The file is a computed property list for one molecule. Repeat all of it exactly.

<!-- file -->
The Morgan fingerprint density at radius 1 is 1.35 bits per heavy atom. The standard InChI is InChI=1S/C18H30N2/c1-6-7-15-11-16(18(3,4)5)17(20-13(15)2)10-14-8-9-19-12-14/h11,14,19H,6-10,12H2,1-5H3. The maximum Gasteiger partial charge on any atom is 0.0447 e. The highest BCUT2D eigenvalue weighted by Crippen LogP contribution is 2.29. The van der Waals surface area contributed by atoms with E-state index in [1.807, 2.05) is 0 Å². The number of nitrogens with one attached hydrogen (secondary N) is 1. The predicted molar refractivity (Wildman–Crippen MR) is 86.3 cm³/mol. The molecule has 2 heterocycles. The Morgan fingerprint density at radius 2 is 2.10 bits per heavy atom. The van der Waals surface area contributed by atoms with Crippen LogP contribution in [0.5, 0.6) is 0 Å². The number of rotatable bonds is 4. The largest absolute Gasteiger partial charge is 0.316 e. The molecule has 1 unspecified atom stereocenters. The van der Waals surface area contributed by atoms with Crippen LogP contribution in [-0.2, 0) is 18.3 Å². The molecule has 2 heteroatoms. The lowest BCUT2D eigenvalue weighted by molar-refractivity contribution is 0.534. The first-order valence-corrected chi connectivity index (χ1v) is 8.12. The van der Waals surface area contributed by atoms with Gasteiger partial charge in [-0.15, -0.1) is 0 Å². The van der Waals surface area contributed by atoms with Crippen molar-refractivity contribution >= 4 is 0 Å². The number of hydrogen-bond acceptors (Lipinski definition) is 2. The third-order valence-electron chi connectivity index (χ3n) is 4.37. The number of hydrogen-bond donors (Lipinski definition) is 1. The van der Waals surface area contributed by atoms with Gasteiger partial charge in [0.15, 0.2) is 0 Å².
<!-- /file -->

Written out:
The Morgan fingerprint density at radius 1 is 1.35 bits per heavy atom. The standard InChI is InChI=1S/C18H30N2/c1-6-7-15-11-16(18(3,4)5)17(20-13(15)2)10-14-8-9-19-12-14/h11,14,19H,6-10,12H2,1-5H3. The maximum Gasteiger partial charge on any atom is 0.0447 e. The highest BCUT2D eigenvalue weighted by Crippen LogP contribution is 2.29. The van der Waals surface area contributed by atoms with E-state index in [1.807, 2.05) is 0 Å². The number of nitrogens with one attached hydrogen (secondary N) is 1. The predicted molar refractivity (Wildman–Crippen MR) is 86.3 cm³/mol. The molecule has 2 heterocycles. The Morgan fingerprint density at radius 2 is 2.10 bits per heavy atom. The van der Waals surface area contributed by atoms with Crippen LogP contribution in [0.5, 0.6) is 0 Å². The number of rotatable bonds is 4. The largest absolute Gasteiger partial charge is 0.316 e. The molecule has 1 unspecified atom stereocenters. The van der Waals surface area contributed by atoms with Crippen LogP contribution in [-0.2, 0) is 18.3 Å². The molecule has 2 heteroatoms. The lowest BCUT2D eigenvalue weighted by molar-refractivity contribution is 0.534. The first-order valence-corrected chi connectivity index (χ1v) is 8.12. The van der Waals surface area contributed by atoms with Gasteiger partial charge in [-0.15, -0.1) is 0 Å². The van der Waals surface area contributed by atoms with Crippen molar-refractivity contribution >= 4 is 0 Å². The number of hydrogen-bond acceptors (Lipinski definition) is 2. The third-order valence-electron chi connectivity index (χ3n) is 4.37. The number of hydrogen-bond donors (Lipinski definition) is 1. The van der Waals surface area contributed by atoms with Gasteiger partial charge in [0.15, 0.2) is 0 Å².